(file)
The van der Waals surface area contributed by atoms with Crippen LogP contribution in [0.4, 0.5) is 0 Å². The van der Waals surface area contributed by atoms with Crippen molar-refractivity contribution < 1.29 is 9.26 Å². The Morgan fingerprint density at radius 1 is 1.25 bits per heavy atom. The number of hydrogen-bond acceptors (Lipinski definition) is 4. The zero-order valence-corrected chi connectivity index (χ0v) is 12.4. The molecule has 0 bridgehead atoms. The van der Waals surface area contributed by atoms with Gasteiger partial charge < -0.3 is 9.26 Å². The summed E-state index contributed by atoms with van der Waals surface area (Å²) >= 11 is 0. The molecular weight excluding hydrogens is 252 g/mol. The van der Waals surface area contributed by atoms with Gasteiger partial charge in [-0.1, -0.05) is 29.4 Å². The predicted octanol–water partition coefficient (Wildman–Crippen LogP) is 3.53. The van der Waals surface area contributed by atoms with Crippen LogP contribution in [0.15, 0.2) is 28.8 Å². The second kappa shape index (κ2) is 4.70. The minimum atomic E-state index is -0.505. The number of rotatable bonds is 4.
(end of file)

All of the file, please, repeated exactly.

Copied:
The van der Waals surface area contributed by atoms with Crippen LogP contribution in [0.4, 0.5) is 0 Å². The van der Waals surface area contributed by atoms with Crippen molar-refractivity contribution < 1.29 is 9.26 Å². The Morgan fingerprint density at radius 1 is 1.25 bits per heavy atom. The number of hydrogen-bond acceptors (Lipinski definition) is 4. The zero-order valence-corrected chi connectivity index (χ0v) is 12.4. The molecule has 0 bridgehead atoms. The van der Waals surface area contributed by atoms with Gasteiger partial charge < -0.3 is 9.26 Å². The summed E-state index contributed by atoms with van der Waals surface area (Å²) >= 11 is 0. The molecular weight excluding hydrogens is 252 g/mol. The van der Waals surface area contributed by atoms with Gasteiger partial charge in [-0.1, -0.05) is 29.4 Å². The predicted octanol–water partition coefficient (Wildman–Crippen LogP) is 3.53. The van der Waals surface area contributed by atoms with Crippen LogP contribution in [0.15, 0.2) is 28.8 Å². The second kappa shape index (κ2) is 4.70. The minimum atomic E-state index is -0.505. The number of rotatable bonds is 4.